Anglo-Saxons
The Anglo-Saxons were a people who inhabited Great Britain from the 5th century. They included people from Germanic tribes who migrated to the island from continental Europe, and their descendants; as...
Anglo-Saxons - Wikipedia
The Viking Berserkers – Fierce Warriors Or Drug-Fuelled Madmen?
Today, the word ‘berserk’ is used to describe anyone in an irrational, agitated state of mind who cannot or does not control his or her actions.
View From Space Hints At A New Viking Site In North America
A thousand years after the Vikings braved the icy seas from Greenland to the New World in search of timber and plunder, satellite technology has found intriguing evidence of a long-elusive prize in ar...
Genetic study reveals 30% of white British DNA has German ancestry
The Romans, Vikings and Normans may have ruled or invaded the British for hundreds of years, but they left barely a trace on our DNA, the first detailed study of the genetics of British people has rev...
Anglo-Saxon art - Gold hoard
The man who discovered the Staffordshire hoard Terry Herbert, metal detector enthusiast, uncovered a hoard of Anglo-Saxon gold so large it will redefine the...
Viking Age - Timeline
This timeline presents the main events of the History of the Vikings from 793 AD to the establishment of Oslo as a major trade center. The timeline is presen...
History of Anglo-Saxon England
In the history of Great Britain, Anglo-Saxon England refers to the historical land roughly corresponding to present-day England, as it existed from the 5th to the 11th century.The Anglo-Saxons were th...
History of Anglo-Saxon England - Wikipedia
Anglo-Saxon settlement of Britain
The Anglo-Saxon settlement of Britain was the process by which the coastal lowlands of Britain developed from a Romano-British to a Germanic culture following the Roman withdrawal in the early 5th cen...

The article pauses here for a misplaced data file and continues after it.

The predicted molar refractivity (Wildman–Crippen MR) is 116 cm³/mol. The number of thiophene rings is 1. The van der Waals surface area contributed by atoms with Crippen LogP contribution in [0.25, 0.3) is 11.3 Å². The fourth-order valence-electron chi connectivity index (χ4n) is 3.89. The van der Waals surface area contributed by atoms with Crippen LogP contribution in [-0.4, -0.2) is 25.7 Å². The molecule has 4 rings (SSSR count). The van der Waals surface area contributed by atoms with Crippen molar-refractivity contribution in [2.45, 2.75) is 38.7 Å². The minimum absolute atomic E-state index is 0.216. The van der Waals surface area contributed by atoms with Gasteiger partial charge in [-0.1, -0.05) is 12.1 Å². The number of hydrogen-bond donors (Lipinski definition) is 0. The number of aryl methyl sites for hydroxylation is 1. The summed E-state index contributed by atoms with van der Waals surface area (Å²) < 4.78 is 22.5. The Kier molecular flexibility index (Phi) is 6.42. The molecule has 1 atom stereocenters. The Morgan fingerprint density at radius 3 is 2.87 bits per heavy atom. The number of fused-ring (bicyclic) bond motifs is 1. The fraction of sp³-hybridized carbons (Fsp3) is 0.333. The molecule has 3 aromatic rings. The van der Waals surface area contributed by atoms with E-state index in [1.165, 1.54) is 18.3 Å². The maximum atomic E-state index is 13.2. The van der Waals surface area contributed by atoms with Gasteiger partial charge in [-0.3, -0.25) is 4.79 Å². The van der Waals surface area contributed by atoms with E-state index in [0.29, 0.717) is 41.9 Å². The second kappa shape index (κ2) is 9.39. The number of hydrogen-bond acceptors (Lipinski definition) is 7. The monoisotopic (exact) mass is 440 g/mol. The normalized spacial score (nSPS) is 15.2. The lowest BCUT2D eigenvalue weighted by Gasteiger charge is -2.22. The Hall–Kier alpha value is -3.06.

Anglo-Saxon settlement of Britain - Wikipedia
Ingaevones
The Ingaevones or, as Pliny has it, apparently more accurately, Ingvaeones ("people of Yngvi"), as described in Tacitus's Germania, written c. 98 CE, were a West Germanic cultural group living ...
Ingaevones - Wikipedia
Heptarchy
The Heptarchy (from the Greek ἑπτά hepta, "seven" and ἄρχω arkho, "to rule") is a collective name applied to the Anglo-Saxon kingdoms of south, east, and central England during late antiquity and the ...
Heptarchy - Wikipedia
Viking Age
The Viking Age is the period from 793 AD to 1066 AD in European history, especially Northern European and Scandinavian history, following the Germanic Iron Age. It is the period of history when Scandi...
Viking Age - Wikipedia
Danelaw
The Danelaw, as recorded in the Anglo-Saxon Chronicle (also known as the Danelagh; Old English: Dena lagu; Danish: Danelagen), is a historical name given to the part of England in which the laws o...
Danelaw - Wikipedia
Anglo-Saxon art
Anglo-Saxon art covers art produced within the Anglo-Saxon period of English history, beginning with the Migration period style that the Anglo-Saxons brought with them from the continent in the 5th c...
Anglo-Saxon art - Wikipedia
Old English
Old English (Ænglisc, Anglisc, Englisc) or Anglo-Saxon is an early form of the English language that was spoken and written by the Anglo-Saxons and their descendants in parts of what are now England a...
Old English - Wikipedia
Anglo-Saxon law